First and Foremost
It is safer to use alternative methods instead of injecting your drugs. Other methods include snorting, smoking, swallowing and plugging (up your bum).
If you are injecting pills, use a wheel filter which removes the particles that cause damage to veins. Directions also have a pamphlet that explains how to use wheel filters. (Or see my blog post: Ask a Junky: Micron Wheels!) Don’t re-use a wheel filter as they cannot be effectively cleaned to remove harmful bacteria.
Use NEW needles/equipment each time you inject. After several uses, a needle becomes blunt and causes damage to your vein. Use the finest gauge possible for the drug you are using. The pictures below show how damaged the tips become after a few uses. Should you have trouble finding a vein and have pushed the needle through a few times, put your mix into a new needle and try again, in a different site if possible. (Check out my post: Making Veins POP!)
Safe Injection Instructions
Have all your injecting equipment ready: new fits, alcohol swabs, sterile water, wheel filters, tourniquet and sharps container. Make sure each person has new injecting equipment if you’re doing a group mix.
Wash your hands well with soap and water. If you don’t have access to water use alcohol swabs to clean your hands. Clean down your work area with soap and water, detergents or swabs. If this is not possible, then lay down clean paper to work on.
If the equipment is new, then it is sterile. Clean your spoon well by wiping with alcohol swabs.
Wheel filters are available in lots of sizes, if the pills are very chalky then you will need a large size filter to filter out large size particles. Then use a smaller filter. A wheel filter pamphlet is available that outlines which wheel filters work the best for different drugs. Refer to the pamphlet for further info.
Sterile water is provided in the fit packs. If this is not available, use bottled water that doesn’t contain additives.
Clean the injecting site with an alcohol swab or soap and water. Wipe in one direction only as rubbing back and forth contaminates the injecting site. You may need more than one alcohol swab to ensure the site is properly cleaned prior to injecting.
If you have a group mix, make sure all the syringes are new. A used syringe will contaminate the mix in the spoon.
Clean your spoon between every shot, even if you are the only one who has used it. This will ensure that your mix is free from bacteria and germs. Or use fresh cookers, which can usually be found at your local needle exchange.
Dispose of all injecting equipment in a disposal container provided with your fit pack. Or use a strong puncture proof container. Return all used equipment to your local needle exchange, or any haz mat recycling center.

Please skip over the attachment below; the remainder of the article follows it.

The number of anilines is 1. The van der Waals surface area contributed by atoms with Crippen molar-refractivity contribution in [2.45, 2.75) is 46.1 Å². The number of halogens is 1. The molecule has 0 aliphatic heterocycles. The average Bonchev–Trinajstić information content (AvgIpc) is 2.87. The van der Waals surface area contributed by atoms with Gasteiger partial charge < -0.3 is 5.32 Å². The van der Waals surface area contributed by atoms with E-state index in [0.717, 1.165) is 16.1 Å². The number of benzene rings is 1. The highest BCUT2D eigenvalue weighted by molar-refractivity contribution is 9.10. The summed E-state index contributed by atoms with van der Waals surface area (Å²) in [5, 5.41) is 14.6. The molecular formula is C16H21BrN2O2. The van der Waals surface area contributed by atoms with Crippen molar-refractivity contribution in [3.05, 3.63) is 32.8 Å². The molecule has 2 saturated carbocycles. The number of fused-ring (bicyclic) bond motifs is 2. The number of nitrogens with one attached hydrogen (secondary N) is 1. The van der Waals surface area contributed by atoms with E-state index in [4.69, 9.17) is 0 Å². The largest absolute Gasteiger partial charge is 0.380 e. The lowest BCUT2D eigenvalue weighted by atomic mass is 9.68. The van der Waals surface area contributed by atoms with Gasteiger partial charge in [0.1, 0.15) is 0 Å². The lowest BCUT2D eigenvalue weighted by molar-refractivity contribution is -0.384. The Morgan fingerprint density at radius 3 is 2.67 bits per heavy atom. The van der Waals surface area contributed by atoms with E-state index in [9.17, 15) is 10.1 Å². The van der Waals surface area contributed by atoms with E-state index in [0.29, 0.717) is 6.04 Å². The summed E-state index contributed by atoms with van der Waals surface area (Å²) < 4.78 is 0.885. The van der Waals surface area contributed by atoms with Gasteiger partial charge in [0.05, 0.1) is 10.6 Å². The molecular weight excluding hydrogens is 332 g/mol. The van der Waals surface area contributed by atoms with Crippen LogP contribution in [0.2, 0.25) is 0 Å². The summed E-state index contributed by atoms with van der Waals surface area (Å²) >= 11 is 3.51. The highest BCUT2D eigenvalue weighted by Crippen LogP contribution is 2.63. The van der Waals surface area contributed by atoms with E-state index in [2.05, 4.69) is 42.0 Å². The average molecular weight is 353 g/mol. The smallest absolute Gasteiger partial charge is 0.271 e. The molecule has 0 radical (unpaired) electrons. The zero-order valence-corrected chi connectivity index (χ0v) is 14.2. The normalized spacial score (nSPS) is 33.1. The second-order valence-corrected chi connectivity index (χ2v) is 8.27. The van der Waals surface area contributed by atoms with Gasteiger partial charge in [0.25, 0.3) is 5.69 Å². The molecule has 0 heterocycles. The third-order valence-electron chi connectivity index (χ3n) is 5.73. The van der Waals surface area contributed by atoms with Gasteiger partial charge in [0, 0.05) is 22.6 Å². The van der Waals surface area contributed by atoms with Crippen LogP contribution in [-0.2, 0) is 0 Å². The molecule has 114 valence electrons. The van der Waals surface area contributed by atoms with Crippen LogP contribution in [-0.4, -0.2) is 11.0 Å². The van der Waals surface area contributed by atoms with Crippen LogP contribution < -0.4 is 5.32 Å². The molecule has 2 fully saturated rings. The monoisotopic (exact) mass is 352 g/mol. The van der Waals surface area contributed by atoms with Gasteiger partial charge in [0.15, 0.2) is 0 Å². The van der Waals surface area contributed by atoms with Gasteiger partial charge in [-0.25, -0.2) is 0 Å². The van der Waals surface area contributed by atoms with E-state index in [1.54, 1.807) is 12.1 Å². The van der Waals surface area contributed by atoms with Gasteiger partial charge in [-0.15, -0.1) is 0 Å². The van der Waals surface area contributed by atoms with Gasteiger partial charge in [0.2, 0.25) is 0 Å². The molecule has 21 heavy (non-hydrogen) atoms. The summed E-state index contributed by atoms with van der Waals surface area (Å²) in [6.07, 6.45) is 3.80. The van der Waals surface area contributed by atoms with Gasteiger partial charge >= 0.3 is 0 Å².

Good Injecting Technique
Practicing a good injection technique will minimize damage to your veins and help avoid infections and scarring. If you think that you may have an infection in a vein it is important to seek medical advice.
Tourniquets – Only use a tourniquet if you need to, many people don’t need to use them at all. Placing your tourniquet at the correct place on your arm, usually ‘on the bone’ between the shoulder and bicep muscle will assist injecting. Some people like using ‘hospital style’ tourniquets in preference to the disposable ones found at local needle exchanges for free, these are available for sale at online medical supply stores. Which ever type you use, don’t share your tourniquet. Release tourniquets when you are sure the needle has found the vein.
Rotate Injecting Sites – Every time you inject into a vein, that vein is damaged. Rotate your sites for injecting and allow them to heal before using the same vein again. And avoid injecting into a vein which is red, painful, infected or swollen. Seek medical advice if your vein has any of these symptoms.
The Angle – When injecting, place the needle at a 45 degree angle with the hole of the needle (bevel edge) facing upwards. The needle should be inserted into the vein following the flow of blood. For instance, if injecting into the arm the needle is inserted upward towards the shoulder. Sometimes blood will appear in the barrel if the needle is in a vein. Jack back Pulling back the plunger when you think you are in the vein should result in a little blood seeping into the fit, this will let you know if the needle is successfully in the vein.
ABSCESSES: Are caused by an infection which you can get from using dirty or shared equipment, or not filtering your mix before injecting. If you develop an abscess, it’s important to see a doctor to have it treated. If you attempt to treat it yourself by squeezing or lancing, there’s a risk of spreading the infection through your body and affecting vital organs. This may become very serious or even life threatening. Ignoring it may lead to the abscess eventually bursting and leaving a crater of dead, infected tissue. Let the infection heal first before using the arm to inject.
ULCERS: Can be caused by over use of an injecting site where the skin tissue and/or vein has been given little chance to heal between shots. That is when infection sets in and an ulcer develops. If you develop an ulcer, see your doctor or go to a medical center for treatment. Ulcers left untreated can grow, spread and become very painful and quite often lead to secondary infections such as blood poisoning. Let abscesses and ulcers heal before injecting into that site again. Always rotate injecting sites.
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